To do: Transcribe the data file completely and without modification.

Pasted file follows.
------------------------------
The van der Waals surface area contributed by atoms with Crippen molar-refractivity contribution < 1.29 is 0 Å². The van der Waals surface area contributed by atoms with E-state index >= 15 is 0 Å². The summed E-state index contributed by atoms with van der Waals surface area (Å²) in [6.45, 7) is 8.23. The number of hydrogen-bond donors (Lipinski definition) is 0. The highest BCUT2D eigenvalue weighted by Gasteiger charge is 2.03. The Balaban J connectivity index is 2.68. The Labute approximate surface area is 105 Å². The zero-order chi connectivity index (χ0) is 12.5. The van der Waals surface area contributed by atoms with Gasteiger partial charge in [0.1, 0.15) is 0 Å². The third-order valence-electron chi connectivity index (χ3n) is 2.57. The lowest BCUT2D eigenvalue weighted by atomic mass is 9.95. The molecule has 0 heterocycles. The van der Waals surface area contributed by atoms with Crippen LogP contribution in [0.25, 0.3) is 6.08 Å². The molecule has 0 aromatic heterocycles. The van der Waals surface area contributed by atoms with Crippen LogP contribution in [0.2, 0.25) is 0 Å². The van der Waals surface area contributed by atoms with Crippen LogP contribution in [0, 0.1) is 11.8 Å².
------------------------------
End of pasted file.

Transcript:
The van der Waals surface area contributed by atoms with Crippen molar-refractivity contribution < 1.29 is 0 Å². The van der Waals surface area contributed by atoms with E-state index >= 15 is 0 Å². The summed E-state index contributed by atoms with van der Waals surface area (Å²) in [6.45, 7) is 8.23. The number of hydrogen-bond donors (Lipinski definition) is 0. The highest BCUT2D eigenvalue weighted by Gasteiger charge is 2.03. The Balaban J connectivity index is 2.68. The Labute approximate surface area is 105 Å². The zero-order chi connectivity index (χ0) is 12.5. The van der Waals surface area contributed by atoms with Gasteiger partial charge in [0.1, 0.15) is 0 Å². The third-order valence-electron chi connectivity index (χ3n) is 2.57. The lowest BCUT2D eigenvalue weighted by atomic mass is 9.95. The molecule has 0 heterocycles. The van der Waals surface area contributed by atoms with Crippen LogP contribution in [0.25, 0.3) is 6.08 Å². The molecule has 0 aromatic heterocycles. The van der Waals surface area contributed by atoms with Crippen LogP contribution in [0.2, 0.25) is 0 Å². The van der Waals surface area contributed by atoms with Crippen LogP contribution in [0, 0.1) is 11.8 Å².